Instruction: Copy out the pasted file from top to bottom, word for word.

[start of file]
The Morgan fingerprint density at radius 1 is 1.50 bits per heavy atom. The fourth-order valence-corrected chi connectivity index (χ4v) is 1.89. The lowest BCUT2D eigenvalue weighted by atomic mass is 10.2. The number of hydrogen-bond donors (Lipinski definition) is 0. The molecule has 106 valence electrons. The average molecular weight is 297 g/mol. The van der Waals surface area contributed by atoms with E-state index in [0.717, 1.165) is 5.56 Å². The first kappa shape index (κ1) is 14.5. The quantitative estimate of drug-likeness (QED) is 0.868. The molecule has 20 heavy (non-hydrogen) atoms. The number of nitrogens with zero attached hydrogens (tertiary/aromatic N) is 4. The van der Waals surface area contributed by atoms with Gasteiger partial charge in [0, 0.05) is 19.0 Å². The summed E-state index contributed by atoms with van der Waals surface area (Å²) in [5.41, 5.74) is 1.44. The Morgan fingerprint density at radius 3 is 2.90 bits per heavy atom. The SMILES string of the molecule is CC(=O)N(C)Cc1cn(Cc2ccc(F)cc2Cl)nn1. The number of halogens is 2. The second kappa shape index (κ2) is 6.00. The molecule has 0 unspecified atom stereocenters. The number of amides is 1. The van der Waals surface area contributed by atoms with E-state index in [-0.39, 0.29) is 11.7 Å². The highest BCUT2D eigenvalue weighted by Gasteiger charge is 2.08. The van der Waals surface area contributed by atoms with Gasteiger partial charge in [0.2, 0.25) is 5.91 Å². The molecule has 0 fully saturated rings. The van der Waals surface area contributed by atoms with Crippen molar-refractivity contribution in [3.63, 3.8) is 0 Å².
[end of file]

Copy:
The Morgan fingerprint density at radius 1 is 1.50 bits per heavy atom. The fourth-order valence-corrected chi connectivity index (χ4v) is 1.89. The lowest BCUT2D eigenvalue weighted by atomic mass is 10.2. The number of hydrogen-bond donors (Lipinski definition) is 0. The molecule has 106 valence electrons. The average molecular weight is 297 g/mol. The van der Waals surface area contributed by atoms with E-state index in [0.717, 1.165) is 5.56 Å². The first kappa shape index (κ1) is 14.5. The quantitative estimate of drug-likeness (QED) is 0.868. The molecule has 20 heavy (non-hydrogen) atoms. The number of nitrogens with zero attached hydrogens (tertiary/aromatic N) is 4. The van der Waals surface area contributed by atoms with Gasteiger partial charge in [0, 0.05) is 19.0 Å². The summed E-state index contributed by atoms with van der Waals surface area (Å²) in [5.41, 5.74) is 1.44. The Morgan fingerprint density at radius 3 is 2.90 bits per heavy atom. The SMILES string of the molecule is CC(=O)N(C)Cc1cn(Cc2ccc(F)cc2Cl)nn1. The number of halogens is 2. The second kappa shape index (κ2) is 6.00. The molecule has 0 unspecified atom stereocenters. The number of amides is 1. The van der Waals surface area contributed by atoms with E-state index in [-0.39, 0.29) is 11.7 Å². The highest BCUT2D eigenvalue weighted by Gasteiger charge is 2.08. The van der Waals surface area contributed by atoms with Gasteiger partial charge in [0.2, 0.25) is 5.91 Å². The molecule has 0 fully saturated rings. The van der Waals surface area contributed by atoms with Crippen molar-refractivity contribution in [3.63, 3.8) is 0 Å².